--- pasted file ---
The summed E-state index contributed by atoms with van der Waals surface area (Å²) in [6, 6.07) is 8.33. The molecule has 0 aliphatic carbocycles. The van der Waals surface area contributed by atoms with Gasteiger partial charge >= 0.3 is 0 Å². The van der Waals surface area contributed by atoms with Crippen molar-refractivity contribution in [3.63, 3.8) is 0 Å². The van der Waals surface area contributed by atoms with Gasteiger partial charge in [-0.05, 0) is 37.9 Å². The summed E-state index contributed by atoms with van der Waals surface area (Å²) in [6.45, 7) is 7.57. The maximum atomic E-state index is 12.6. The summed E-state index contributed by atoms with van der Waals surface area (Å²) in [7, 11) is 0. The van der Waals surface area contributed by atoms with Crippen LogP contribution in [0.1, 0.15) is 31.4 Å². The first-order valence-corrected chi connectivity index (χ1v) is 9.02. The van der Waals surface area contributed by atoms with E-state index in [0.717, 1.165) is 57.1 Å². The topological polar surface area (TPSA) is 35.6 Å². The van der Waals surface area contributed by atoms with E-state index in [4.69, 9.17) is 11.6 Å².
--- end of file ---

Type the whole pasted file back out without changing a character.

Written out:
The summed E-state index contributed by atoms with van der Waals surface area (Å²) in [6, 6.07) is 8.33. The molecule has 0 aliphatic carbocycles. The van der Waals surface area contributed by atoms with Gasteiger partial charge >= 0.3 is 0 Å². The van der Waals surface area contributed by atoms with Crippen molar-refractivity contribution in [3.63, 3.8) is 0 Å². The van der Waals surface area contributed by atoms with Gasteiger partial charge in [-0.05, 0) is 37.9 Å². The summed E-state index contributed by atoms with van der Waals surface area (Å²) in [6.45, 7) is 7.57. The maximum atomic E-state index is 12.6. The summed E-state index contributed by atoms with van der Waals surface area (Å²) in [7, 11) is 0. The van der Waals surface area contributed by atoms with Crippen LogP contribution in [0.1, 0.15) is 31.4 Å². The first-order valence-corrected chi connectivity index (χ1v) is 9.02. The van der Waals surface area contributed by atoms with E-state index in [0.717, 1.165) is 57.1 Å². The topological polar surface area (TPSA) is 35.6 Å². The van der Waals surface area contributed by atoms with E-state index in [4.69, 9.17) is 11.6 Å².